|1889||March 28–29 (argument) May 13 (decision)||Court case||United States||Chae Chan Ping v. United States is decided in favor of the United States government. The case is filed by Chae Chan Ping, a Chinese who had been living in the United States, and left for a visit to China before the Scott Act was passed, but tried to return after the Scott Act passed and was denied entry. The decision would be an important precedent both for establishing the federal government's discretionary power over immigration and upholding the government's authority to pass and enforce legislation contradictory to the terms of past international treaties (the treaty in question being the Burlingame Treaty of 1868).|
|1891||March 3||Legislation||United States||The Immigration Act of 1891 is passed. While primarily dealing with migration of non-Chinese and general enforcement provisions, the enforcement apparatus here would also be somewhat relevant to immigration enforcement against the Chinese.|
|1891||April 10 (argument), May 11 (decision)||Court case||United States||Wan Shing v. United States is decided in favor of the United States government, upholding the validity of the Chinese Exclusion Act and Scott Act.|
|1892||January 14 (argument), March 14 (decision)||Court case||United States||Lau Ow Bew v. United States is decided in favor of Lau Ow Beow, the petitioner. A Chinese businessman who has lived in the United States for 17 years, Lau Ow Beow is denied re-entry because he did not obtain a re-entry certificate per the 1884 amendment to the Chinese Exclusion Act (the Chinese Exclusion Act and Scott Act do not forbid him since they only exclude laborers). The Supreme Court rules that the need for businessmen to obtain re-entry certificates is unclear, and decides the government must allow him re-entry.|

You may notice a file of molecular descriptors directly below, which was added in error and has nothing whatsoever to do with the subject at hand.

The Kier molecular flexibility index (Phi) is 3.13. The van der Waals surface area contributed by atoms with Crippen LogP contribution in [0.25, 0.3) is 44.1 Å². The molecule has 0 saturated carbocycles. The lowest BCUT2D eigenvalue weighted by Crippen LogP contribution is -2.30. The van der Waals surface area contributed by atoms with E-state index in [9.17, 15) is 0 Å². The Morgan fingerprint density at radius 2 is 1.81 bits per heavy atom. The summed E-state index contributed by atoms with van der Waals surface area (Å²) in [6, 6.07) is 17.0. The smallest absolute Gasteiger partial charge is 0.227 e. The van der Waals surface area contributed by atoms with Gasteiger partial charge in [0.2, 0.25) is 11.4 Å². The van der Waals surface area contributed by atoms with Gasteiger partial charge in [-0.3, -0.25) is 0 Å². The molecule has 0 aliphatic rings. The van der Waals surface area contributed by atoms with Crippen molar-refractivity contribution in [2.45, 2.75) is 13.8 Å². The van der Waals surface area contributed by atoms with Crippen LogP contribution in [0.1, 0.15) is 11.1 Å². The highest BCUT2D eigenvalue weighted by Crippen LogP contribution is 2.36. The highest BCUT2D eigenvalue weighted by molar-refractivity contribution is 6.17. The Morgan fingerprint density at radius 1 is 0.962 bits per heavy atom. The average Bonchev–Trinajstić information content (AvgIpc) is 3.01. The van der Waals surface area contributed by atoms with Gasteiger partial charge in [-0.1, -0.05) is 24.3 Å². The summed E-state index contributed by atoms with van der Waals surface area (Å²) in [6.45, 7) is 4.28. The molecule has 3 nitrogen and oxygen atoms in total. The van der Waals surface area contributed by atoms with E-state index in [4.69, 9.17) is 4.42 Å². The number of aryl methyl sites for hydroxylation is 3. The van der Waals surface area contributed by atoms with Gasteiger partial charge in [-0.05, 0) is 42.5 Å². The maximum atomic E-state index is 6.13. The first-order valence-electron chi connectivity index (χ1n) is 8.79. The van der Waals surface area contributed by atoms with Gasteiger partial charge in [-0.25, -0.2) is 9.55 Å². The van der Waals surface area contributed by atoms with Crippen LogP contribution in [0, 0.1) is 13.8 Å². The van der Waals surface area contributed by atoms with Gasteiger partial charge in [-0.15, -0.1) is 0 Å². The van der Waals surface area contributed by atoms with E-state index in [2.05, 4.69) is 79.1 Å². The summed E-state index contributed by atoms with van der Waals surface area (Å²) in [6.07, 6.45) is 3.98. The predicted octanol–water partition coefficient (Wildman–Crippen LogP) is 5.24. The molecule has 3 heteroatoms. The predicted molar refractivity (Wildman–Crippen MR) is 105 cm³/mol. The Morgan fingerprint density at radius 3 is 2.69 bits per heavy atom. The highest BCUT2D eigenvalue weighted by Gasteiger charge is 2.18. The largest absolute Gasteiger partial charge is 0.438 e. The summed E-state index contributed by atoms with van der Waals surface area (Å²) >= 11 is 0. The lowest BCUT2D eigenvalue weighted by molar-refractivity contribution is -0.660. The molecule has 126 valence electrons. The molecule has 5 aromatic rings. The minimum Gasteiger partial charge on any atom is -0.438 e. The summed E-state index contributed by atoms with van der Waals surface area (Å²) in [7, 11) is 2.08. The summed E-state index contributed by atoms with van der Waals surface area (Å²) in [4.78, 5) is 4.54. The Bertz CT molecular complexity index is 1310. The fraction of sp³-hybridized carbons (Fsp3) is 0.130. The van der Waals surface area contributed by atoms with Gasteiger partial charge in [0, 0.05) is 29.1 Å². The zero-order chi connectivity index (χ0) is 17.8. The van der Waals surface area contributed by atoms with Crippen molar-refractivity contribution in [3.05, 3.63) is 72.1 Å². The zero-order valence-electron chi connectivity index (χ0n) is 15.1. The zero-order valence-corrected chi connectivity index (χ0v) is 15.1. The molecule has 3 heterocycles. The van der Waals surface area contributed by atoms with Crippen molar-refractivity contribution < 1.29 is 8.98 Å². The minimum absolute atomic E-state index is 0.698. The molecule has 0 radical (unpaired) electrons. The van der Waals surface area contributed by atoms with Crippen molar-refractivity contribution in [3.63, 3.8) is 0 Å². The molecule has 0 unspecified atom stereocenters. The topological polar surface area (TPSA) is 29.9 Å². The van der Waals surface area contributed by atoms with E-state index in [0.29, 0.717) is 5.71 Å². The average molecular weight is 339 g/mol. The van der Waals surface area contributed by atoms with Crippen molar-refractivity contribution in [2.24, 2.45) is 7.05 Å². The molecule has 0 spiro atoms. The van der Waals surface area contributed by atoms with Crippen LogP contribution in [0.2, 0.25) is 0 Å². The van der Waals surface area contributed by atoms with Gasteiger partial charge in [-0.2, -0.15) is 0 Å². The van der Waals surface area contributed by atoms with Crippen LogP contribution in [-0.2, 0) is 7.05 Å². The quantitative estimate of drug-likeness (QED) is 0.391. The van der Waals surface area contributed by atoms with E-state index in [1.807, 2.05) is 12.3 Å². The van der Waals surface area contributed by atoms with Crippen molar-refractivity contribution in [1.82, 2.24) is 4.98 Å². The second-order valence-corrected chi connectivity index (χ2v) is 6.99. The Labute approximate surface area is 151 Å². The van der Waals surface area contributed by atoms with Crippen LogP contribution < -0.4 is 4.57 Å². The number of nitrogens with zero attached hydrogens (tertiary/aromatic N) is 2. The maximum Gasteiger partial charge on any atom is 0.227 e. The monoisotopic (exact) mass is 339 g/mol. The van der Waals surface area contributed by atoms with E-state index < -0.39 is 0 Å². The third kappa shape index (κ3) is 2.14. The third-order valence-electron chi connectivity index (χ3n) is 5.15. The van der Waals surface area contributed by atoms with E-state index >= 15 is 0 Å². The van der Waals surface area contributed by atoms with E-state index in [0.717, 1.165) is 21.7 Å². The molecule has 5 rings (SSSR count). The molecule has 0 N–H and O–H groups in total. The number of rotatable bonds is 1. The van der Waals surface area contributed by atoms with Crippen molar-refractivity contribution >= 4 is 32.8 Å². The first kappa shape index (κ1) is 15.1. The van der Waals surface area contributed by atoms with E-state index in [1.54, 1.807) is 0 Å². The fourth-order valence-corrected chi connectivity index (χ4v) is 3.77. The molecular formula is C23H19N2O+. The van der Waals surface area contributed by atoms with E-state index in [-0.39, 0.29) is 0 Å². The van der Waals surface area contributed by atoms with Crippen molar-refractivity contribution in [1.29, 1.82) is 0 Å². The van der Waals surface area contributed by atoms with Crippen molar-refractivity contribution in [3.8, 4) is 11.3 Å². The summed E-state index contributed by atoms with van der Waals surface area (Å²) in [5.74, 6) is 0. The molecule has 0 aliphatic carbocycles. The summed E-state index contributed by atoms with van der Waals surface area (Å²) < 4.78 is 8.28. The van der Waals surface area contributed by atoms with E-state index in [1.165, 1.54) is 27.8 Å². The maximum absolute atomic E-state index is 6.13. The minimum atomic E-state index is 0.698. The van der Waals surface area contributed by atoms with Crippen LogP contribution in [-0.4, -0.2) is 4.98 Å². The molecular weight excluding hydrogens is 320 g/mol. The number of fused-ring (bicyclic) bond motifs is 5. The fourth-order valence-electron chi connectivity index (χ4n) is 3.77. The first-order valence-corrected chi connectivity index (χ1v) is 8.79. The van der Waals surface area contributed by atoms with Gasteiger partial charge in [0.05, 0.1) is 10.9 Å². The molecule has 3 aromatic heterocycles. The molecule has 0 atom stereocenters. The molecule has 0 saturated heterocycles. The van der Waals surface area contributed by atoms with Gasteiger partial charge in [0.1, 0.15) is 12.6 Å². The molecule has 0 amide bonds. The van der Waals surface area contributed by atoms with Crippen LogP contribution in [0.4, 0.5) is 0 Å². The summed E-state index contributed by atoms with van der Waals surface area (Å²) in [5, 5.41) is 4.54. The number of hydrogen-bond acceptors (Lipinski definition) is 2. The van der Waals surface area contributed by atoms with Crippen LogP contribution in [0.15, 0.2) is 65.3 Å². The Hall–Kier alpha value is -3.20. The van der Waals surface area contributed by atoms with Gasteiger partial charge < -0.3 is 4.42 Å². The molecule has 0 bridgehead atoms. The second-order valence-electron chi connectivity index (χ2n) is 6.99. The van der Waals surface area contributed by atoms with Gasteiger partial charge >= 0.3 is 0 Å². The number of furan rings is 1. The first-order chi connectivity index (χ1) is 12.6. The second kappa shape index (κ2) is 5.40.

|1892||May 5||Legislation||United States||The Geary Act, written by California Congressman Thomas J. Geary, becomes law. In addition to extending the Chinese Exclusion Act's prohibition on migration of Chinese laborers for another ten years, the Act also begins requiring Chinese in the United States to obtain and keep "certificates of residence" to demonstrate that they have been present in the United States since before immigration of Chinese laborers was banned. After Ny Look, a Chinese civil war veteran, is arrested for failure to obtain a certification, Judge Emile Henry Lacombe of the U.S. Circuit Court in the Southern District of New York, ruled in In re Ny Look that there are no deportation provisions in the law and Look could not be detained indefinitely therefore he should be released. This leads to the McCreary Amendment, giving Chinese an additional six months to register, and changing some of the requirements for certificates.|
|1893||May 10 (argument), May 15 (decision)||Court case||United States||Fong Yue Ting v. United States is decided in favor of the United States government. The case challenges the validity of the "certificates of residence" requirements of the Geary Act; the plaintiffs are people who were arrested for failing to obtain the certificates of residence. The plaintiffs' argument is rejected, and the Geary Act is upheld.|